Estate Limited, 2000
"I used to get the feeling, and sometimes I still get it,
that sometimes I was fooling somebody. I don't know who or what,
Marilyn Monroes last interview
Life Magazine, 1962
is not a biography of Marilyn Monroe, but it should be. While
I have no idea whether the Norma Jeane of Blonde is close
to the historical figure, Ms. Oates book makes more sense
of this controversial and cloudy icon than any straightforward
work of nonfiction ever could. The book, a finalist for the 2001
National Book Award and Pulitzer Prize, received high praise and
also fairly outspoken criticism from book reviewers when it was
Writing a fictional
account of such a well-known figure has some risks, but Ms. Oates
carries through. Blonde traces Monroes life, or rather
the life of Norma Jeane Baker, from her Venice beach girlhood
to her confused and dazed end. And it is the life of Norma Jeane,
for the Norma Jeane of the novel isnt Marilyn,
as she is referred to in Blonde. Norma Jeane lives Marilyn
as a vocation, but clings to her own self and name. "You
can call me Norma Jeane, thats what people call me who know
me," she says, up until the end. Its not a surprise
to find that Blondes conclusion eventually has Marilyn
in a way destroying Norma Jeane. In fact, none of the conclusions
Ms. Oates makes about her character are surprising. But they make
sense, which is much more important.
constantly returns to the relationship of fantasy to madness,
appropriate for the real life Marilyn Monroe, a fantasy creation
with a history of insanity in her family. Gladys, Norma Jeanes
glamorous and unstable mother, lives in a fantasy world of film
stars where movie stars and studio heads are her friends and cohorts,
although she is merely in the film developing department at "the
Studio" (in reality, RKO). There is a wonderful scene where
Gladys shows Norma Jeane a photo and says, "this is your
father." This hugely dramatic moment for the child of six
is never fully resolved, and we have no idea who the man in the
photo wasa publicity shot of an unknown actor, Norma Jeanes
real father? Or both? The fact that Gladys is committed as a schizophrenic
is not unrelated to her daughter Norma Jeanes double life
as Marilyn. Norma needs Marilyn. People
love Marilyn, and more than anything Norma Jeane wants
to be loved. But giving into her character has costsMarilyn
can also be demanding. Ms. Oates is masterful in the way she allows
the book to be almost as uncertain as Norma Jeane, with her untrustworthy
memory and tendency to innocently fabricate. We are only one step
ahead of Norma, or maybe not even that, as her life becomes muddled
and eventually frightening. This sense that things are coming
unglued increases as the book goes on, and reaches its climax
at the death of Marilyn/Norma. Its disturbing, but powerful.
important in the book, and Im not talking about sex, because
it is made clear that being "Marilyn" was rather more
uncomfortable than sexy. We have many moments of the physical
discomfort of being "Marilyn," actually sewn into a
dress almost too tight to breath in, or scalp and groin stinging
from peroxide. Norma Jeane is not in touch with her sexuality,
and in reality the historical Marilyn was not considered much
of a lover. In Blonde, staying sane is more than enough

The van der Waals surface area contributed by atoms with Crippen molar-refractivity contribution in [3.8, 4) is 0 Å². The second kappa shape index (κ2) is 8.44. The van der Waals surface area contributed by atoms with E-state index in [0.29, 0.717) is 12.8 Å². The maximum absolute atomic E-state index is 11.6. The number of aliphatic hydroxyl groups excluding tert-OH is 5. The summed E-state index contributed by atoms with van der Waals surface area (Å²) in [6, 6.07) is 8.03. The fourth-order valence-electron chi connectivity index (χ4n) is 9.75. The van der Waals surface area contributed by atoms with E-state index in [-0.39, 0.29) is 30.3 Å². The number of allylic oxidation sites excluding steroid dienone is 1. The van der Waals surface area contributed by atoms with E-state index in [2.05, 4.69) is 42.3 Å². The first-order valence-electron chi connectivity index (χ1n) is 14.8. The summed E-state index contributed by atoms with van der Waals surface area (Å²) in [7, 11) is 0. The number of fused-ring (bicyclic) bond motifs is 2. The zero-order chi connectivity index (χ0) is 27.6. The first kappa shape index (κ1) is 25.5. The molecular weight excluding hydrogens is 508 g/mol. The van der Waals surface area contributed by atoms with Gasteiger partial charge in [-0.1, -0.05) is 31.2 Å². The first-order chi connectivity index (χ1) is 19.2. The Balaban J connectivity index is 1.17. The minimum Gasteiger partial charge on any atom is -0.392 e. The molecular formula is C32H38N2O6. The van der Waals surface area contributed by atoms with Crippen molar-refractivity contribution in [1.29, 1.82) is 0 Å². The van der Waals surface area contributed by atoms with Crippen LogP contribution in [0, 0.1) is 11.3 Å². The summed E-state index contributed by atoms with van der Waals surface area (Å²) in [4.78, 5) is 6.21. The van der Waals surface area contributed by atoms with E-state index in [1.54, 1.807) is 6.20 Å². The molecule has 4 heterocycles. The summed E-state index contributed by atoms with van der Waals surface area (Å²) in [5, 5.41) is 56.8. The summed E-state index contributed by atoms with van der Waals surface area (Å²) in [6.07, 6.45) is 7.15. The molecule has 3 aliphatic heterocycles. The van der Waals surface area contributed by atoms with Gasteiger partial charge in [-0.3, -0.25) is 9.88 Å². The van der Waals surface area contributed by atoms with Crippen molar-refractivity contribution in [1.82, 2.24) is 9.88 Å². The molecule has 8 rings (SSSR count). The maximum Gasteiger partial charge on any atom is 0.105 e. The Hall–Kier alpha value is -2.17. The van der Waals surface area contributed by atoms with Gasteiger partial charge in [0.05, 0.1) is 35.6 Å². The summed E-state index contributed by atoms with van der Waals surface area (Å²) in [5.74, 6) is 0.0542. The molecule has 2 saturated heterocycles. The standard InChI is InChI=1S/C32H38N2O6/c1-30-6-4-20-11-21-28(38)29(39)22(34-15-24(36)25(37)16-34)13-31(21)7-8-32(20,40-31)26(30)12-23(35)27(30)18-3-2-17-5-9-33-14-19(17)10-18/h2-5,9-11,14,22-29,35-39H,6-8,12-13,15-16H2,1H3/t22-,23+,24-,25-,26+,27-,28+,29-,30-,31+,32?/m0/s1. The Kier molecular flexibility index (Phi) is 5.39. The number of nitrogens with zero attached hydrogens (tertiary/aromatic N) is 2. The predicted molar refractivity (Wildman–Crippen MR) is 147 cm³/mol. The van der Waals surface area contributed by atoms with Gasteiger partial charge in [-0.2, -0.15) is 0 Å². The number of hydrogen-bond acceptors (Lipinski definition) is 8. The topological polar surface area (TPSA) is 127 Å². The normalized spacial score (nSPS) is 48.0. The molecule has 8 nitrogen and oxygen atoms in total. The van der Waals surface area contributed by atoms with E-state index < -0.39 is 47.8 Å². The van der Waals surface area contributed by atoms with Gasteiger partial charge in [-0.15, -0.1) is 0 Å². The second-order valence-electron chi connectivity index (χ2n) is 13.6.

for Norma Jeane to worry about, although she is often seen crossing
her arms in front of her breasts, a classic gesture of protection.
In a touching scene, she tries to hide the soles of her feet from
the lens of the camera in a nude shot. The book jacket photo emphasizes
this physicality: it shows a woman in a white halter top from
behind, and the straps of the top bear an uncanny resemblance
to straps to restrain.
of the men in Marilyns life are also cohesive and intense,
especially the section involving the Playwright (Oates code
name for Arthur Miller). He, of all Norma Jeaness lovers,
understands her the most, but like all of them wants to shape
her. For Miller, its not sexy Marilyn who is
so seductive, but "Magda," a role out of one of his
own plays. The President, who enters near the end of the book,
is drawn in one of the most brutal and fascinating vignettes I
have read in a long time. Ms. Oates does not hold back in showing
how Norma Jeane and Marilyn both were exploited sexually.
But to further the career of Marilyn, Norma Jeane
learns to bow to necessity and give as many blowjobs as are required.
Nowhere does the author rant about sexism, but the point is clear.
Even the title, Blonde, is purposeful; Marilyn/Norma was
not a blonde. The sexy/innocent appeal of Marilyn Monroe is a
question of how women are seen and desired, and Ms. Oates takes
the subject seriously. Normas helplessness in the face of
studio decisions, even at the height of her career, is startling.
Her famous nude calendar poses, to which she sold away all rights
for $50, tells the story ever clearer of how an image can be used
and abused. Even today you can buy a $3,000 print of the photo
from a licensed representative of the photographers estate.
In certain places
Blonde is a bumpy ride, as the author constantly changes
voices and tone, giving some people names and others pseudonyms
and varying style in a way Ms. Oates herself called "experimental."
I also was never quite sure how the unsure Norma managed to act
so reckless as Marilyn. But I dont want to carpthe
final result is rather close to brilliant, although people who
cherish their own ideas of "the real Marilyn" may feel
wronged at Ms. Oates ambitious appropriation of the icon.
Ms. Oates tackles the strangeness of Marilyn by bypassing Marilyn
and looking for Norma Jeane. And she finds her.